Shelley Smith: That’s a great question. When you’re trying to sell whether it’s a product or a service, you do have to go back to the mission, vision values of the company and the shared purpose in order to bring that forward in the selling conversation and to building up rapport while you’re uncovering those needs for your prospect. I talk about being able to define what right looks like in your company, so if you’re selling something and your prospect is talking on their mission, vision values about collaboration, about innovation, about design-thinking, about respect, finding something that you can pull from who you’re selling to and trying to influence and align it to what it is you know to be true about your company, about yourself and giving specific examples of how you do it.
You’re starting to build trust and rapport at the very foundational level that you’re giving them an authentic and intentional, “I get you, I’ve been there, this is how we do it” and you’re delivering it from an experience versus an idea, thought or opinion. You can talk about how your company overcame X, Y, Z and how your product or service will help them overcome X, Y, Z. Doing an apple to apple comparison. If you don’t talk about and you’re not able to build and market the core of the company, the messaging completely gets lost, the authenticity completely gets lost and often times the sale goes stale. I made a rhyme [laughs].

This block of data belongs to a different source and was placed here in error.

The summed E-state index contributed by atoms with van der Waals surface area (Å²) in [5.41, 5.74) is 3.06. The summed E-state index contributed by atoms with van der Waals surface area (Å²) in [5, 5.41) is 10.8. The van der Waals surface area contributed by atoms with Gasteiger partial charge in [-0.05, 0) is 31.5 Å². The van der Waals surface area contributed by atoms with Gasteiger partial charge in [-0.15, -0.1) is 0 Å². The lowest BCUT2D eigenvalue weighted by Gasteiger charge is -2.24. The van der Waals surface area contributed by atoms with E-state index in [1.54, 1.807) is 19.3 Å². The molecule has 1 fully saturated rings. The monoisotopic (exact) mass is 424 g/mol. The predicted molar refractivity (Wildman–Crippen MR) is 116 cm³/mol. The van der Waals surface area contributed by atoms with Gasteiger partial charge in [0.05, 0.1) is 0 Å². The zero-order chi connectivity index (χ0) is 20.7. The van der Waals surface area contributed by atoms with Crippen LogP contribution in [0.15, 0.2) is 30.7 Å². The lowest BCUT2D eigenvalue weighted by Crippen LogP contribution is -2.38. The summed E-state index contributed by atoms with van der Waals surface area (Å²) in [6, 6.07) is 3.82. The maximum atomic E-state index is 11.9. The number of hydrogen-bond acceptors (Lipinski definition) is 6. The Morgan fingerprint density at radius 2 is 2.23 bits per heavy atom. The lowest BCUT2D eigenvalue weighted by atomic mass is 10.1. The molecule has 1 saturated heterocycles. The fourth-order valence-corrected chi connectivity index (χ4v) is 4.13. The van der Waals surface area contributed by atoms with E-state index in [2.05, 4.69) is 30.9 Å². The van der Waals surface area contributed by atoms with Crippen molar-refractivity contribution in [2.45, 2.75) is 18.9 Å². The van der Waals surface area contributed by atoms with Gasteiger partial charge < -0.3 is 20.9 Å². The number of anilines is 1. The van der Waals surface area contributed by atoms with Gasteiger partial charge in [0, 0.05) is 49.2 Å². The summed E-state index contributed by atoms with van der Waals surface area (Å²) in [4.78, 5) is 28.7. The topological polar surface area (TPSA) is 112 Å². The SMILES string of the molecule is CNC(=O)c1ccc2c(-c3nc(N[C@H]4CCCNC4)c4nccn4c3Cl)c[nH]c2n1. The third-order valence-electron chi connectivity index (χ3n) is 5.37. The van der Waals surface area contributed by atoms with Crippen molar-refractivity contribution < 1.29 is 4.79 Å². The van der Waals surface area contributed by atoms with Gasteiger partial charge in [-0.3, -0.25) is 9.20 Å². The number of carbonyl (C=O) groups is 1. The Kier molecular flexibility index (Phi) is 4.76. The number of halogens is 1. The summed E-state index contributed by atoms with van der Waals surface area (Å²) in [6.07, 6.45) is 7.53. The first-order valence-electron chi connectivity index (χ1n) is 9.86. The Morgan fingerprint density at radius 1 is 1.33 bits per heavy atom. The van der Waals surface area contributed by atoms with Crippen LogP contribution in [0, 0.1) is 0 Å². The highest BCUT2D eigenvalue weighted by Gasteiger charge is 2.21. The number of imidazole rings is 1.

Gina Stracuzzi: [Laughs] The culture of a company gets translated, as you’ve implied, into the selling manifesto and I think it’s something that is so often overlooked because it isn’t a tangible hold-in-your-hand thing. These are really good points that you’re bringing up about how being authentic and being intentional can really impact the sale.